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A Technical History of the ARPANET -
A Technical Tour


Overview of IMP-to-IMP protocols

Details of IMP-to-IMP protocols

According to ARPANET designers, the key to the design of the IMP was defining a relationship between the IMP subnet and the Hosts to partition responsibilities so that reliable and efficient operation would be achieved. The decision was made to build an autonomous subnet, independent (as much as possible) of the operation of any Host.

The message transmission procedures of the subnet grew out of the ARPANET designers assessment of factors central to the message processing plan they had developed. The factors fell into two categories:

  • Factors describing the store-and-forward subnetwork, which affected any IMPs along the path between the source Host and destination Host, including the source IMP and destination IMP
  • Factors specific to the source IMP and destination IMP

It is important to distinguish between the IMPs of the store-and-forward subnetwork and the source and destination IMPs. In any Host-to-Host connection, the IMPs at the respective Host sites were the source and destination IMPs for that connection, and the IMPs in the network path between the Host sites comprised the store-and-forward subnetwork. The IMPs of the subnetwork received packets, performed error control, determined the route and forwarded them to the next IMP in the network path. In addition to these tasks, the source IMP and destination IMP were responsible for end-to-end connection management and message processing procedures for the duration of the connection. These procedures included flow control, storage allocation and message fragmentation and reassembly.


Factors dictating the message processing requirements:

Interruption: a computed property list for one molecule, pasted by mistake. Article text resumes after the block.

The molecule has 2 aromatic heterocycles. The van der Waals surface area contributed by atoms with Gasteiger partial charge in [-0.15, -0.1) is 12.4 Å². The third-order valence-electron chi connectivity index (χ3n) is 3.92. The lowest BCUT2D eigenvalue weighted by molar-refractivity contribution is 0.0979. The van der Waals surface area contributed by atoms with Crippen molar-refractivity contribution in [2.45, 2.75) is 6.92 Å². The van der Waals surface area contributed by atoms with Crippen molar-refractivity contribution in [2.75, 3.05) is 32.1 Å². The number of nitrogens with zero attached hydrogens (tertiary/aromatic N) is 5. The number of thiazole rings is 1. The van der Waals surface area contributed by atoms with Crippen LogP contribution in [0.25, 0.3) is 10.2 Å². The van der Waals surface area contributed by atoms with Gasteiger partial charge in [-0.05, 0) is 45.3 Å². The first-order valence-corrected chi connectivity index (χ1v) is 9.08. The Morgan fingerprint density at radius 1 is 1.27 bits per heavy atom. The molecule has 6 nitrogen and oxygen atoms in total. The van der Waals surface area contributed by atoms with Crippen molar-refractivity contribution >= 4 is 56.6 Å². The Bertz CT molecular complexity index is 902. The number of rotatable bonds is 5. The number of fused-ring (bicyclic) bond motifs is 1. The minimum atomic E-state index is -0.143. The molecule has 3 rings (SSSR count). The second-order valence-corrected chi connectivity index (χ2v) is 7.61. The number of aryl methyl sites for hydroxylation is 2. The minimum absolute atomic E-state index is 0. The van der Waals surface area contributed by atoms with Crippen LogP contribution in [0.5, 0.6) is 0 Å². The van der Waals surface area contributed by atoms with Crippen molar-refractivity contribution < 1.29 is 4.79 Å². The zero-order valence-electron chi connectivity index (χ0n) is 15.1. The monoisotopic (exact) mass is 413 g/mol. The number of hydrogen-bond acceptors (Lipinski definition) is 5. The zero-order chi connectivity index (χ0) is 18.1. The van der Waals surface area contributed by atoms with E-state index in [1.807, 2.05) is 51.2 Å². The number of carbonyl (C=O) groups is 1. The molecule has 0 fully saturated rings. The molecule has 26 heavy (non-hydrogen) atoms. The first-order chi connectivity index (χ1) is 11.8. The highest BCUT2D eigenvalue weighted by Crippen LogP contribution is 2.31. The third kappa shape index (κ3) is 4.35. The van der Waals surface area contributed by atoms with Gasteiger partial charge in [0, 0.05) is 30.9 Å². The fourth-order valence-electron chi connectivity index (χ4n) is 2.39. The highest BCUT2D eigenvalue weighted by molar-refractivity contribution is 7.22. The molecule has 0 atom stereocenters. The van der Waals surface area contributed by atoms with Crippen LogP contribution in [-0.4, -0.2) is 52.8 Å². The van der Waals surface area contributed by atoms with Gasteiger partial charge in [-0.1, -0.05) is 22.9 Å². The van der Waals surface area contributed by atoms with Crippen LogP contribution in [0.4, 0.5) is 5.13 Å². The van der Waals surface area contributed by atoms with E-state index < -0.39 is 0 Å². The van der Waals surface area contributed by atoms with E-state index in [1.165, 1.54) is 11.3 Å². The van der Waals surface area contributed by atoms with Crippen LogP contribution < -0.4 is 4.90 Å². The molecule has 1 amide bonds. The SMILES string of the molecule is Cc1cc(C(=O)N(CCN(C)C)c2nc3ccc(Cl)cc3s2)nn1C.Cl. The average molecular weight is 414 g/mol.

• The factors describing the store and forward subnetwork:
    1. The finite delay and finite bandwidth, which were a property of the circuits.
    2. Duplicate or lost packets, which were a property of the 'ack' system.
    3. Disordering of packets, which was a property of the 'ack' system and routing.
  • The factors specific to the source IMP and destination IMP:
    1. Finite storage in the IMPs
    2. Differing bandwidths at the source and destination, which was largely a property of the Hosts.

Factor 1:
The finite bandwidth warranted pipelining the messages through the network by breaking them up into packets in order to decrease delay. Using a fragmentation and reassembly procedure, the source was able to forward the first packets of the message through the network ahead of the later ones while the destination stored the packets and reassembled the message.

Factor 2:
Error control procedures were implemented to deal with duplicate and missing packets. Duplicate packets were generated when an IMP would receive a packet, forward it to the next IMP and go down before sending an acknowledgement. The previous IMP would then retransmit a duplicate packet. Packets were lost when an IMP would receive a packet, send an acknowledgement and go down before successfully forwarding the packet to the next IMP.

Factor 3:
Disordering of packets could result from packets being routed along different paths in the subnetwork, causing them to arrive out of order at the destination. The ARPANET designers realized the need for a sequence number technique at the destination to deliver messages in the correct order and to keep packets in order within messages.


To explore further, tour the details of the IMP protocols:

  • Protocols specific to just the source IMP and destination IMP
  • Protocols specific to all IMPs:
    • Interface Message Processor -- General description of IMP hardware and software.
    • Addressing - Accomplished with routing tables.
    • Routing - Used a distributed adaptive routing algorithm.
    • Error Detection - Used checksums, RFNMs and sequence numbers to detect bit errors, duplicate and missing messages.
    • Error Recovery - Used watch-dog timer for hardware recovery, and retransmission of messages to recover from damaged, missing or duplicate messages.
    • Communication - Packets are sent delimited by synchronization and checksum information.




Written by the THINK Protocols team, CS Dept, UT Austin
Please direct comments to Chris Edmondson-Yurkanan.